Road to Kona 2016
Once a year the elite of the long-distance triathlon world descend upon Hawaii for the official Ironman World Championships. The preparations for Hawaii start way earlier to be able to deliver the best possible performance on that specific day. In the 2016 season we had the honour of working with three pros on their cycling position for Kona. As much as the three athletes differ, their overarching goal is the same: Finding a bike position that is as aerodynamic as possible that they can sustain for as long as possible under the gruelling conditions on Hawaii. Regardless of this identical goal, the analysis of the baseline conditions showed individual differences so that we took different fitting-specific actions. Our “Road to Kona” also led us to the cycling tracks in Augsburg and Buettgen, where we had exciting days of aero-optimization with the STAPS-experts. During the fittings were taking using the biomechanical analysis systems of gebioMized and Alphamantis’ TAS-system, which calculates the CdA-value in real time.
In this article we would like to provide you with a little overview of the individual athletes and their positions:
We started working with Boris for the first time approximately eight weeks prior to Kona. Due to this short time period, it was obvious that we could only address details of his current position in order to not ask too much of his body in terms of adaptation. As we, together with STAPS, analysed the aerodynamic drag of his current position, it became clear that it is already very aerodynamic and fast. His CdA-value (0.232 at a body height of 1.88m), was more fitting for a professional time trialist than for an Ironman. We nonetheless identified some optimization potential in the opening of the hip angles (especially at the beginning of the pushing phase, see pic. 1) and the pelvic stability on the saddle (pic 3.1). We tried to address both of these issues by adapting the point of contact saddle and the positioning of the extensions. After minimal changes of the saddle position and some mid-size changes at the cockpit we achieved the decisive breakthrough: An even lower CdA-value (0.224) and a hip angle that we opened an additional 1.5° at the decisive 0° crank position (pic. 2).
In addition, we measured an improved stability of the center of pressure on the saddle (moved by 7mm to the back) and a reduction of the maximum pressure spot on the saddle nose by 20% (pic. 3.2) – all of this with a higher cockpit setup than before! As also Boris’ subjective feedback was quite positive, this fitting can be summarized as follows: A lower cockpit does not necessarily make you faster!
In an additional cooperation with STAPS we spent a day with Patrick Lange on the cycling track in Augsburg. With a CdA-value of 0.215 Patrick’s baseline was already really aerodynamic, so that we could focus more on “aero-stability”. The parameter “position-stability” is so important because it allows for estimations of how long an athlete can sustain an aerodynamic position. For Patrick the highest optimization-potential was the positioning of the pelvis on the saddle, as he visibly moved on the saddle every 8-9 seconds during the baseline measurement (see left-hand side of picture 4: every peak is a pelvic ‘shift’). By changing to another saddle model (COBB JOF 55) and minimally reducing the saddle height, we could significantly improve his pelvic stability (right-hand side of picture 4).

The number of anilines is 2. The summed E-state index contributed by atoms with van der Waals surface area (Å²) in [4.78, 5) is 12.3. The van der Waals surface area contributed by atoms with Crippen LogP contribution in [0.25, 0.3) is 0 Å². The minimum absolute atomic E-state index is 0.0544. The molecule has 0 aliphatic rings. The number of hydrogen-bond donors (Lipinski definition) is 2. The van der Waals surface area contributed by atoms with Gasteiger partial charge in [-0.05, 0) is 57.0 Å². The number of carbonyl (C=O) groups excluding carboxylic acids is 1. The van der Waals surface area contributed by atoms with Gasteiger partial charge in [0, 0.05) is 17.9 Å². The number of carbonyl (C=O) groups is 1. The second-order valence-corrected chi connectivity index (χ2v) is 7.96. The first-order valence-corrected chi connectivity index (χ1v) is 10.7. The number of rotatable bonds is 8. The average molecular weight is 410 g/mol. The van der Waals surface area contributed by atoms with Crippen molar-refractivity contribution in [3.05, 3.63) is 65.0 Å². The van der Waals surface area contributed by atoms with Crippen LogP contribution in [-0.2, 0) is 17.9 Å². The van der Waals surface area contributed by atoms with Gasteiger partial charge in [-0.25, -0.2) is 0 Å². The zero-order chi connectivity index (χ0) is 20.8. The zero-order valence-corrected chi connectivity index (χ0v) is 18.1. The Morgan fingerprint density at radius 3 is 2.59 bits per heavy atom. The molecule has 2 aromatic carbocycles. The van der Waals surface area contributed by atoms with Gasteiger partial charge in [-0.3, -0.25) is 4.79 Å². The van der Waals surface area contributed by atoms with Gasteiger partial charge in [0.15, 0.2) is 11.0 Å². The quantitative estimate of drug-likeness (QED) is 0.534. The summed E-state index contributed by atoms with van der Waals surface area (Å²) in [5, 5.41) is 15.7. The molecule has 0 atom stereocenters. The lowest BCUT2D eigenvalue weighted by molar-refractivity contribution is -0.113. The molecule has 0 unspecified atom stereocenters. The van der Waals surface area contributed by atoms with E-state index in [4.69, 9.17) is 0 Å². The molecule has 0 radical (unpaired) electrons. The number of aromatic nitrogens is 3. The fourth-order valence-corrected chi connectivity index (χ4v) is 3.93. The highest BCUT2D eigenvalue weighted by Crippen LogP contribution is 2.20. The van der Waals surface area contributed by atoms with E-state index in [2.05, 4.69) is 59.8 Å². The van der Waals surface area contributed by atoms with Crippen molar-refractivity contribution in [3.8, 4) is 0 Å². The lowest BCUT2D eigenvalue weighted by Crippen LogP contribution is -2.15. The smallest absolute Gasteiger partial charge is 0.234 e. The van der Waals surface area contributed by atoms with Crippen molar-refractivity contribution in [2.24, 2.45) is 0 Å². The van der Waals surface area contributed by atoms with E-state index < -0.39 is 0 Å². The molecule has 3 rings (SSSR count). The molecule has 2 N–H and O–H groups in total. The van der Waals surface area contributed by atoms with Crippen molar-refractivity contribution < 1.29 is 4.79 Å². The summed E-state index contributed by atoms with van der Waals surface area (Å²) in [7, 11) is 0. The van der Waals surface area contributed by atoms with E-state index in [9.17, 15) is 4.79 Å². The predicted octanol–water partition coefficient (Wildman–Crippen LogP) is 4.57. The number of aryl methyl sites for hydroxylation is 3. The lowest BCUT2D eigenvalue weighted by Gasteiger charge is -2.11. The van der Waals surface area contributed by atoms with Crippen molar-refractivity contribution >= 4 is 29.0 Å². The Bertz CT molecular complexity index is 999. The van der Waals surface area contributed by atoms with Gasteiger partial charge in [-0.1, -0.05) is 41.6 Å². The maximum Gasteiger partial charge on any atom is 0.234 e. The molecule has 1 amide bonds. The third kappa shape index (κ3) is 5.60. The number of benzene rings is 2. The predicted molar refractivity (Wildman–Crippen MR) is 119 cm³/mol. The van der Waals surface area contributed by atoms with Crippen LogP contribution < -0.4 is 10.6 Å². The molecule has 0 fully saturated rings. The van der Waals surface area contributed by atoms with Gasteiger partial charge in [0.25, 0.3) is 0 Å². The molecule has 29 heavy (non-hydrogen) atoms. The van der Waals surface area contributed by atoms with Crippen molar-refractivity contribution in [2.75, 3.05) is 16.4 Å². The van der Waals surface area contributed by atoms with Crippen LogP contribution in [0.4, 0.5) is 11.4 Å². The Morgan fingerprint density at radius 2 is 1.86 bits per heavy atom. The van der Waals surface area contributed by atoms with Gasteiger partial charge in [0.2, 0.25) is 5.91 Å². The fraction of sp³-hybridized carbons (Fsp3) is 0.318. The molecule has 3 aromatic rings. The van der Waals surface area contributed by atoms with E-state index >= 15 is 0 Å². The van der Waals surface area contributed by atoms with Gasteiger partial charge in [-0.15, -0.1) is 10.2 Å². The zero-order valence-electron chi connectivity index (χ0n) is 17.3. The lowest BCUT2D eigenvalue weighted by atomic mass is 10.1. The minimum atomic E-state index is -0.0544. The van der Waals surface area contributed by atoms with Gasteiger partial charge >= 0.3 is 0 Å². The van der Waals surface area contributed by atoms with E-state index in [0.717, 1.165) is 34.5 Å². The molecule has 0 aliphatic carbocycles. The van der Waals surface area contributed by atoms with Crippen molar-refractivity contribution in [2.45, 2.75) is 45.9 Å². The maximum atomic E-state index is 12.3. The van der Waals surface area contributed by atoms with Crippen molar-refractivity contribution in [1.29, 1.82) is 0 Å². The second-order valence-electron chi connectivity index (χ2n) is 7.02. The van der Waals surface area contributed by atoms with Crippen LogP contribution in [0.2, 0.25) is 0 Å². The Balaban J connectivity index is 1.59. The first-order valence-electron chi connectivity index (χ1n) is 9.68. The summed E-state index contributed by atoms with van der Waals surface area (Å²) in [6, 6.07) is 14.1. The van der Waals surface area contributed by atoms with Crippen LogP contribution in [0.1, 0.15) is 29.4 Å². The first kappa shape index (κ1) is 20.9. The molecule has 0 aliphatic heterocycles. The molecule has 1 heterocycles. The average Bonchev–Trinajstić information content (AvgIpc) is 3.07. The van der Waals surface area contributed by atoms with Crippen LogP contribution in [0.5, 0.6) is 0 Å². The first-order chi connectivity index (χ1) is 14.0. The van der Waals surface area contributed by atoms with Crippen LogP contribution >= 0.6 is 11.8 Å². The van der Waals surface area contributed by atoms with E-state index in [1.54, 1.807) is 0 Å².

Once a good pelvic stability is achieved, we could continue our search for optimization potential at the cockpit. Et voila: By changing the angle of his extensions not only were his forearms more stable on the arm pads, but the CdA-value was further reduced (0.211). One can measure the effect of the increased stability at the cockpit using the point of load incidence on the aero pads. This ‘centre of pressure’ (CoP) was ‘moving’ more in the baseline (see picture 5), which is a sign for an increased activity of the upper arm/ shoulder muscles. In the final position, the center of pressure is centrally located on a small area, showing an improved stability (picture 6).
We welcomed Per and his coach Guido Vroemen in the spring of 2016 in our lab in Münster. The goal of this fit session was mostly the optimization of the points of contact, to ‘build’ a position that is as stable and as comfortable as possible, while still being fast. Already the baseline measurement showed that the Cobb JOF 55 saddle was a good fit for Per’s pelvic anatomy (see picture 7.1). Following a bit of fine-tuning of the saddle position and the saddle height, the final measurement of the saddle pressure could be taken (pic. 7.2). The saddle optimization resulted in a remarkable reduction of the maximum pressure by more than 50% and a doubling of the contact area.
When adapting the cockpit (handlebar height, positioning of the arm pads and extensions), we could decrease the tension of the upper back muscles, relieve the shoulder area and minimize the left-right movements of the upper body (see video 1). We achieved this without increasing the system’s frontal surface area, which should have a positive effect on the air drag.
In addition, we supplied Per with customized gebioMized insoles, to increase the contact area within the shoes and to stabilise the knee movement in the pushing phase.
Now almost all preparations for the big day are completed and our work is done. A big ‘thank you’ to all cooperation partners – working with STAPS, the bike manufacturer Canyon and Alphamantis was a lot of fun for us. We hope to see the results of this intense preparation live on October 8 and keep our fingers crossed for all three athletes!
All the best and rock on! Good luck and strong legs for Boris, Patrick and Per…